Lessons Learned from the Pandemic

Dean Richard Franza’s column appeared in the Sunday, March 14 edition of the Augusta Chronicle. The post can be viewed here.

During the last week of February, I “attended” a conference that I have gone to every February since 2017. The conference is for deans of collegiate business schools, and it has become one of my favorite conference experiences. Last year, the conference was held in Nashville, Tenn., and it was a great combination of informative presentations, excellent networking opportunities and a time to catch up and learn from old and new friends and colleagues. 

Because of the pandemic, this year’s conference was held “virtually” (i.e., remotely; at a distance), and the experience was much different. However, that is not to say that different was all bad. 

I can say that this has been true for many of the accommodations we have made in business and education because of the pandemic. While some of these changes are just to allow us to get through the pandemic, there are others that will carry forward to improve how we conduct conferences, meetings and business operations in the future.

Shortly after attending the four-day conference, I talked to a friend and mentor who is a leader of the organization that staged it, and we discussed the pros and cons of the virtual offering. One thing we agreed upon is that the sessions, for the most part, were still very good and up to the standard of “in-person” sessions. While sessions typically had to be repeated at least a second time to account for numerous time zones, they were engaging and informative. Also, it was nice to “attend” the conference but still be at my home at night.

The biggest negative of a remote conference was the inability to network with colleagues you only see maybe one to three times a year in a non-pandemic environment, and the informal learning that comes over lunch and cocktails was completely lost. 

Because the conference was held remotely, many costs of staging it were eliminated, such as meals, social events and rental space, and consequently, the registration fee for attending was a little more than half of the price of previous years. When I perused the attendance list for this year’s virtual event, I found that many attendees from previous years, who find the most value in the personal interactions, decided not to attend. 

On the other hand, I did see that there were now more attendees from smaller schools who typically did not have the budget to cover both the higher registration fee and travel costs for airfare and hotel rooms. 

So, what did we learn from the remote conference? We learned that in the future, it would probably be beneficial to still have an in-person version for those who have the budget and seek the value provided by personal interactions, but at the same time allow remote attendance for anyone who lacks the budget and/or the time to be there in person, whether synchronously as the meeting occurs or by having videos of sessions available at a later date.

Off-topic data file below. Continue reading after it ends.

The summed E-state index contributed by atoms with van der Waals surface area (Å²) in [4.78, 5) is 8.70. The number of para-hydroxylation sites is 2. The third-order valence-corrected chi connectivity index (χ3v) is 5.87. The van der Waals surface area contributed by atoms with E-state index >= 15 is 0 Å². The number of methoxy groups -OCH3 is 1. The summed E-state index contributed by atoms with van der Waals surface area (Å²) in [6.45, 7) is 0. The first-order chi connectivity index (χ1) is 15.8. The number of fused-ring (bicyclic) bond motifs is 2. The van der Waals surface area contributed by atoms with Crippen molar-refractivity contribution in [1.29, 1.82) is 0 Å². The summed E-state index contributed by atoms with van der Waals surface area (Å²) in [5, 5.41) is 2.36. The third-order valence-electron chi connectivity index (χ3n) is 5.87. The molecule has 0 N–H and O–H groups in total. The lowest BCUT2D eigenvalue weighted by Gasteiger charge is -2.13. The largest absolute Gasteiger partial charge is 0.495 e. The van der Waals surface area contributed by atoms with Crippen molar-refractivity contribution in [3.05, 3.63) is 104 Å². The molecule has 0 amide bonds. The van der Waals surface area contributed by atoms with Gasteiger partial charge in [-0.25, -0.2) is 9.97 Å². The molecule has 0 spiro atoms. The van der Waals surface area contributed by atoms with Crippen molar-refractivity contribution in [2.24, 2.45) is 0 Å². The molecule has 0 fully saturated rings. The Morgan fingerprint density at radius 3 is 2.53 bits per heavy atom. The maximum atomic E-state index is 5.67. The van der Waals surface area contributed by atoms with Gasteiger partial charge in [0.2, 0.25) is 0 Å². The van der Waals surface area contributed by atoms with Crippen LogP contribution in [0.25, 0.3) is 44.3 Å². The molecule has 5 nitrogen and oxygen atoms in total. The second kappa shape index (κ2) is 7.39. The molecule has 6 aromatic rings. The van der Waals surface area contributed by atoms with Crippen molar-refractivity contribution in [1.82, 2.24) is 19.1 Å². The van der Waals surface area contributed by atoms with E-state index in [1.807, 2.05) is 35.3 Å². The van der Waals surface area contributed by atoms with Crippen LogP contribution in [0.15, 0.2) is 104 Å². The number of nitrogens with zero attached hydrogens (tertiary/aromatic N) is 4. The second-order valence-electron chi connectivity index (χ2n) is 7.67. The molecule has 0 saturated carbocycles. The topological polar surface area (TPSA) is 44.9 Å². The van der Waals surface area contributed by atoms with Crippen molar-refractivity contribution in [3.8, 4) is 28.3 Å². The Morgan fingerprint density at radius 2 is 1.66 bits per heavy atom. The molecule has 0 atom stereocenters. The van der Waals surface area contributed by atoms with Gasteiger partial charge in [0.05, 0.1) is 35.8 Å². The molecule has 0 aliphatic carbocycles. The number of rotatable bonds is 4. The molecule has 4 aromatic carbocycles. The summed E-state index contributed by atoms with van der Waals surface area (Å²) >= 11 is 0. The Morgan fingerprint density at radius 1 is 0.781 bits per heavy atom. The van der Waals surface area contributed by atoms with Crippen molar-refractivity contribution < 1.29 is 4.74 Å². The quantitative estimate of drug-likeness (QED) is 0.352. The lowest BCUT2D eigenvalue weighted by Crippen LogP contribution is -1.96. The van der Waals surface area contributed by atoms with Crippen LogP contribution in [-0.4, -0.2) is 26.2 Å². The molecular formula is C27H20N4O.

These lessons can also be applied to the many meetings we all attend as part of our jobs. (An aside: I first became an academic administrator when my daughters were turning 8 and 6. They understood what I did as a professor because it was similar to their teachers in school. When they asked me what I did as an administrator, I told them that I saved the world, one meeting at a time!) 

While there has been much discussion of the downsides of virtual meetings, such as “Zoom fatigue,” the lack of personal interaction, potential technology failures and personal faux pas (e.g., muted/unmuted mics, inappropriate behavior on camera), there are some important benefits. These benefits include the convenience and saving of time from not having to commute,  which allows more people to participate and makes it easier to have shorter and more frequent meetings when needed. 

I think you will see people considering much more of a mix of virtual and face-to-face meetings, which will typically happen only when personal interaction is necessary and valuable.

We can all agree that the pandemic has been bad in so many ways, from negatively affecting our physical and mental health to causing both individual and corporate economic distress. But as we have attempted to soldier on, we have learned some methods and techniques of doing business that will continue to be emphasized to varying degrees post-pandemic:

  • Working from home and other remote locations
  • More curbside pickup and delivery; not just restaurants, but also retailers to better compete with online giants
  • Emphasis on health, wellness and quality of life
  • Digital learning (scalability is the big driver here)
  • Emphasis on risk management

Fortunately, with the emergence of vaccinations, we may be looking at a return to many of our pre-pandemic ways in the very near future. I know this is a great relief for all of us, particularly those in industries most affected by it. However, as we transition back to a more “normal” time, do not forget to examine the impact of the lessons learned above to make your business better able to take advantage of better times.

Written by
Dean Richard Franza

Dr. Richard M. Franza is Dean of the James M. Hull College of Business and Professor of Management. Dr. Franza's primary areas of expertise are Operations Management (OM), Management of Technology (MOT), and Project Management.

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Written by Dean Richard Franza

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The James M. Hull College of Business is accredited by AACSB International and offers outstanding, highly-engaged business education at the undergraduate and graduate levels.